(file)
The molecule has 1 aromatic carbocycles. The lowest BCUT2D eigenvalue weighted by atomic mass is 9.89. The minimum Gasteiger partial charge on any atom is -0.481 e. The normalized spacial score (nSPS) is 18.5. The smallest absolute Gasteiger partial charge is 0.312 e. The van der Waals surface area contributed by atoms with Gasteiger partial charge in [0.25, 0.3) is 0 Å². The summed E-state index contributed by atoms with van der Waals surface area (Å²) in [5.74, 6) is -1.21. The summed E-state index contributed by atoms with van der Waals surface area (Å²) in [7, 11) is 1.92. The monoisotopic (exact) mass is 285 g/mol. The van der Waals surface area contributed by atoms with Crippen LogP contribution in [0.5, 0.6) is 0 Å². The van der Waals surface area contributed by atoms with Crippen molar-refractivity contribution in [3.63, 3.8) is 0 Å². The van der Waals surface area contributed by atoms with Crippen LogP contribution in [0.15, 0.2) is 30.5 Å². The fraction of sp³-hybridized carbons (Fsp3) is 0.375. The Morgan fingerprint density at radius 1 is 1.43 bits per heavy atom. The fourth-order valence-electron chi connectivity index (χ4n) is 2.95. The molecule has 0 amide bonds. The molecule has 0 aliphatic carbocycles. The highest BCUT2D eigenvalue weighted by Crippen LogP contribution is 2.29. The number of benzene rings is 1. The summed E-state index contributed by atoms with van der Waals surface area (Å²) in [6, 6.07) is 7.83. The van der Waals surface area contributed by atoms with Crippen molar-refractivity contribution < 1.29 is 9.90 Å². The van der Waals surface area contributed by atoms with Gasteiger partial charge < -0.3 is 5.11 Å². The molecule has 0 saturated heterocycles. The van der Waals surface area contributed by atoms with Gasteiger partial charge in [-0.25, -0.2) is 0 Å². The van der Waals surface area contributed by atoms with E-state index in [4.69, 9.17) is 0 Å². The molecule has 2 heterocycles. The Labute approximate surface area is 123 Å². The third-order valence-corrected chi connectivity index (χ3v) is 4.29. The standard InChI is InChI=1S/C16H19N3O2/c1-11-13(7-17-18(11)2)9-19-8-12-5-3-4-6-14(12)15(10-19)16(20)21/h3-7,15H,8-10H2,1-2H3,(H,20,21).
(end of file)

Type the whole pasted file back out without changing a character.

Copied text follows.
The molecule has 1 aromatic carbocycles. The lowest BCUT2D eigenvalue weighted by atomic mass is 9.89. The minimum Gasteiger partial charge on any atom is -0.481 e. The normalized spacial score (nSPS) is 18.5. The smallest absolute Gasteiger partial charge is 0.312 e. The van der Waals surface area contributed by atoms with Gasteiger partial charge in [0.25, 0.3) is 0 Å². The summed E-state index contributed by atoms with van der Waals surface area (Å²) in [5.74, 6) is -1.21. The summed E-state index contributed by atoms with van der Waals surface area (Å²) in [7, 11) is 1.92. The monoisotopic (exact) mass is 285 g/mol. The van der Waals surface area contributed by atoms with Crippen LogP contribution in [0.5, 0.6) is 0 Å². The van der Waals surface area contributed by atoms with Crippen molar-refractivity contribution in [3.63, 3.8) is 0 Å². The van der Waals surface area contributed by atoms with Crippen LogP contribution in [0.15, 0.2) is 30.5 Å². The fraction of sp³-hybridized carbons (Fsp3) is 0.375. The Morgan fingerprint density at radius 1 is 1.43 bits per heavy atom. The fourth-order valence-electron chi connectivity index (χ4n) is 2.95. The molecule has 0 amide bonds. The molecule has 0 aliphatic carbocycles. The highest BCUT2D eigenvalue weighted by Crippen LogP contribution is 2.29. The number of benzene rings is 1. The summed E-state index contributed by atoms with van der Waals surface area (Å²) in [6, 6.07) is 7.83. The van der Waals surface area contributed by atoms with Crippen molar-refractivity contribution < 1.29 is 9.90 Å². The van der Waals surface area contributed by atoms with Gasteiger partial charge < -0.3 is 5.11 Å². The molecule has 0 saturated heterocycles. The van der Waals surface area contributed by atoms with Gasteiger partial charge in [-0.25, -0.2) is 0 Å². The van der Waals surface area contributed by atoms with E-state index in [4.69, 9.17) is 0 Å². The molecule has 2 heterocycles. The Labute approximate surface area is 123 Å². The third-order valence-corrected chi connectivity index (χ3v) is 4.29. The standard InChI is InChI=1S/C16H19N3O2/c1-11-13(7-17-18(11)2)9-19-8-12-5-3-4-6-14(12)15(10-19)16(20)21/h3-7,15H,8-10H2,1-2H3,(H,20,21).